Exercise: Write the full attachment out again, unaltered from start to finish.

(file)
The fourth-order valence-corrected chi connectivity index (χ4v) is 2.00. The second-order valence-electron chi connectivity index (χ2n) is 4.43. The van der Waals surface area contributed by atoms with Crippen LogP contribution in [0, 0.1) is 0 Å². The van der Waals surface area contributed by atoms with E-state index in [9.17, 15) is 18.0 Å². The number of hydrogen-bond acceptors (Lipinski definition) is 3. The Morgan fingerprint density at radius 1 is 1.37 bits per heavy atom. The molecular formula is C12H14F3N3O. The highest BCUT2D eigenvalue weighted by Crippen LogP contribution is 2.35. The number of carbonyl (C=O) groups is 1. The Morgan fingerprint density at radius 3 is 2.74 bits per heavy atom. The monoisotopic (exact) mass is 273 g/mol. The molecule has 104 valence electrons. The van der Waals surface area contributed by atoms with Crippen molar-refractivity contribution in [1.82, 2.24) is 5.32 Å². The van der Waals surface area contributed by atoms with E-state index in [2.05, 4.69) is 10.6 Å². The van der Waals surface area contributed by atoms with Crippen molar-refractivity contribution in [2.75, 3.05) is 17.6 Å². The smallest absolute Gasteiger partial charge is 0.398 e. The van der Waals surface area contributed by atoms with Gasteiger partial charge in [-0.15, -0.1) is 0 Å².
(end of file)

The fourth-order valence-corrected chi connectivity index (χ4v) is 2.00. The second-order valence-electron chi connectivity index (χ2n) is 4.43. The van der Waals surface area contributed by atoms with Crippen LogP contribution in [0, 0.1) is 0 Å². The van der Waals surface area contributed by atoms with E-state index in [9.17, 15) is 18.0 Å². The number of hydrogen-bond acceptors (Lipinski definition) is 3. The Morgan fingerprint density at radius 1 is 1.37 bits per heavy atom. The molecular formula is C12H14F3N3O. The highest BCUT2D eigenvalue weighted by Crippen LogP contribution is 2.35. The number of carbonyl (C=O) groups is 1. The Morgan fingerprint density at radius 3 is 2.74 bits per heavy atom. The monoisotopic (exact) mass is 273 g/mol. The molecule has 104 valence electrons. The van der Waals surface area contributed by atoms with Crippen molar-refractivity contribution in [1.82, 2.24) is 5.32 Å². The van der Waals surface area contributed by atoms with E-state index in [2.05, 4.69) is 10.6 Å². The van der Waals surface area contributed by atoms with Crippen molar-refractivity contribution in [2.75, 3.05) is 17.6 Å². The smallest absolute Gasteiger partial charge is 0.398 e. The van der Waals surface area contributed by atoms with Gasteiger partial charge in [-0.15, -0.1) is 0 Å².